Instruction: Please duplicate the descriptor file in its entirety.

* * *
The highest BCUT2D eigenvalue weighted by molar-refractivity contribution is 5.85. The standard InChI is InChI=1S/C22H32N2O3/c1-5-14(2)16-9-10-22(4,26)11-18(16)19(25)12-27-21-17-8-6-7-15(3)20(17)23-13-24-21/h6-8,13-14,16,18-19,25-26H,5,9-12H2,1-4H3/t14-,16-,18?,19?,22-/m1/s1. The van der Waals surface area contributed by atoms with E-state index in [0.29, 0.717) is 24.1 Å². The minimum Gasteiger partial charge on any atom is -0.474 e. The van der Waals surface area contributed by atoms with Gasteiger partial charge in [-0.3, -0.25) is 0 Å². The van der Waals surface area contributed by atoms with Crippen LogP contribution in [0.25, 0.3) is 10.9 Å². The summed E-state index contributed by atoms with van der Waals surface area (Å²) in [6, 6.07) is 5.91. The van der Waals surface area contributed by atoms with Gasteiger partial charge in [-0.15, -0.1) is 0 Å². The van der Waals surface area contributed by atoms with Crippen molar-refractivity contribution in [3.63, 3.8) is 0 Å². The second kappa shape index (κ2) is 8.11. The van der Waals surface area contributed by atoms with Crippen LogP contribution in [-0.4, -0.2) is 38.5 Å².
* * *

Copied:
The highest BCUT2D eigenvalue weighted by molar-refractivity contribution is 5.85. The standard InChI is InChI=1S/C22H32N2O3/c1-5-14(2)16-9-10-22(4,26)11-18(16)19(25)12-27-21-17-8-6-7-15(3)20(17)23-13-24-21/h6-8,13-14,16,18-19,25-26H,5,9-12H2,1-4H3/t14-,16-,18?,19?,22-/m1/s1. The van der Waals surface area contributed by atoms with E-state index in [0.29, 0.717) is 24.1 Å². The minimum Gasteiger partial charge on any atom is -0.474 e. The van der Waals surface area contributed by atoms with Gasteiger partial charge in [-0.3, -0.25) is 0 Å². The van der Waals surface area contributed by atoms with Crippen LogP contribution in [0.25, 0.3) is 10.9 Å². The summed E-state index contributed by atoms with van der Waals surface area (Å²) in [6, 6.07) is 5.91. The van der Waals surface area contributed by atoms with Gasteiger partial charge in [-0.15, -0.1) is 0 Å². The van der Waals surface area contributed by atoms with Crippen molar-refractivity contribution in [3.63, 3.8) is 0 Å². The second kappa shape index (κ2) is 8.11. The van der Waals surface area contributed by atoms with Crippen LogP contribution in [-0.4, -0.2) is 38.5 Å².